The narrowness of the way of salvation, the difficulty it imposes upon us, and the great spiritual need of humanity is nowhere better expressed than in the Sermon on the Mount: “Enter through the narrow gate; for the gate is wide and the road broad that leads to destruction, and those who enter through it are many. How narrow the gate and constricted the road that leads to life. And those who find it are few” (Mt 7:13-14). Many saints and doctors of the Church interpreted this passage to mean that a majority of the human race would not be saved. In fact, it was the dominant theological opinion for centuries. For them, this was the obvious conclusion, given what God has revealed here about the wide and narrow gates/roads.

Where does all this lead us? At the very least, we should embrace that biblical and traditional wisdom that leads us to walk in this world with humble fear — for ourselves and for others. We should be striving to enter the narrow door (Lk 13:24), working out our salvation “with fear and trembling” (Phil 2:12). Like Our Divine Lord, furthermore, we should be lamenting the sad state of those who are far from God or do not know Him (see Lk 19:41-44) as we do the works of intercession and evangelization. When so many saints of the Church held a sober view of the prospects for salvation, we should be cautious of being overly optimistic in our attitude. And our caution, like theirs, should lead us to greater zeal in participating in the Lord’s work of redemption by pursuing holiness, evangelizing, and praying for souls.

Reasons for Hope

It is not enough, however, to be sober and cautious. We must also have hope. Notwithstanding the above reasons for concern, a greater hope of salvation seems more common in the Church today. This is not surprising considering the fact that the teaching authority (magisterium) of the Church in recent decades has (rightly) put great emphasis on what she has always taught: that God desires the salvation of all, and gives every human being the grace necessary to be saved. At Vatican II (and in fact earlier), the Church clarified that this includes even those who (apparently) never come to know the Gospel of Jesus Christ (see Lumen Gentium #16). Although they do not have the great means of salvation available in the Church, they do have much good and truth from God, to serve as “preparation for the Gospel” (Ibid.).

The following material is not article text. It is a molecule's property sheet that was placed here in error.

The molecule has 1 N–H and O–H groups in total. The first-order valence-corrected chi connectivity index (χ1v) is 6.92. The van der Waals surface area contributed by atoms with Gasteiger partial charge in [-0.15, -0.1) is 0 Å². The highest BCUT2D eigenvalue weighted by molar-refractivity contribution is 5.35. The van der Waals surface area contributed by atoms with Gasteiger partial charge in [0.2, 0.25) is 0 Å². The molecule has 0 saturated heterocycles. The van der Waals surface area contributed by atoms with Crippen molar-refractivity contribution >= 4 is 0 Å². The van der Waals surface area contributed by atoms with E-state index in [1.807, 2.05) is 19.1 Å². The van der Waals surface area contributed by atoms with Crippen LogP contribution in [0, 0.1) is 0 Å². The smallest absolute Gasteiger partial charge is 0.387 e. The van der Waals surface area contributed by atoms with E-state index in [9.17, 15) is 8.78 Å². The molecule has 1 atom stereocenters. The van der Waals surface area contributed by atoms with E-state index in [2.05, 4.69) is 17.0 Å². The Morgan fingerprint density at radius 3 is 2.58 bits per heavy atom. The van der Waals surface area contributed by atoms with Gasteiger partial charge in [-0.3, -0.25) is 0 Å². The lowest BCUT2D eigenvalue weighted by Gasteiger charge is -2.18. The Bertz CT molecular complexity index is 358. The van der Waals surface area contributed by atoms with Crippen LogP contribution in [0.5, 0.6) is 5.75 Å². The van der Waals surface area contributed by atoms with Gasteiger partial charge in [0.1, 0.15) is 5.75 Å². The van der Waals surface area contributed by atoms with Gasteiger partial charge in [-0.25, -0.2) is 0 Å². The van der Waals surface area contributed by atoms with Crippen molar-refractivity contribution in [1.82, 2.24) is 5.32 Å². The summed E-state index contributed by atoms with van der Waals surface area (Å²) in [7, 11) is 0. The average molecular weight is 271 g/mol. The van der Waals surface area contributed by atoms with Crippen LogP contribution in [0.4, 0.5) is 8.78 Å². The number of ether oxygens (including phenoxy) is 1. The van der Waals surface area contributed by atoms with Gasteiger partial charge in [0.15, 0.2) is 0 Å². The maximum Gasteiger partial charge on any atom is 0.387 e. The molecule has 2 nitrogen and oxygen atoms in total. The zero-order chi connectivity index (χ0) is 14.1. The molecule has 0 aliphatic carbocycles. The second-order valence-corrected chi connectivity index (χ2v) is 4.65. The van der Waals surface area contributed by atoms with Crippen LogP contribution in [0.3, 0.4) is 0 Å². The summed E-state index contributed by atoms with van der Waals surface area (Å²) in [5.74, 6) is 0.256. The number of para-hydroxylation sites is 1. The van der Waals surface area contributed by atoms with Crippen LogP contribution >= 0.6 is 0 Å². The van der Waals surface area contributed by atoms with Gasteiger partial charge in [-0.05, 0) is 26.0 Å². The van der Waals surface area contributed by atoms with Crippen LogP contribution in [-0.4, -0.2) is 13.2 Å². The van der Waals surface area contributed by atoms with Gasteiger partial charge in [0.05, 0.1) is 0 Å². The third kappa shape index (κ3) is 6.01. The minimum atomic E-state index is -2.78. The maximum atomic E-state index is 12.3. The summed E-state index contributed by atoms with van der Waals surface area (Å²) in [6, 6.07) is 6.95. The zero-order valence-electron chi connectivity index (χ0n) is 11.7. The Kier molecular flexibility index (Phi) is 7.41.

In teaching in this way, the Church today seems to have picked up on some of the more hopeful threads that we find in the Catholic tradition. The teaching of Saint Francis De Sales, Doctor of the Church, exemplifies some of these threads. For example, He teaches that God desires the salvation of all very strongly, and does not give to each person grace that is simply “sufficient” for salvation, but grace that is “rich, ample, and magnificent” for salvation.[1]

This fits well with the teaching of another Saint and Doctor of the Church, Catherine of Siena, who shows how the punishments that God sends upon wicked people are intended to bring them to conversion and salvation.[2] Indeed, as she says, “Everything comes from love, all is ordained for the salvation of man, God does nothing without this goal in mind.”[3]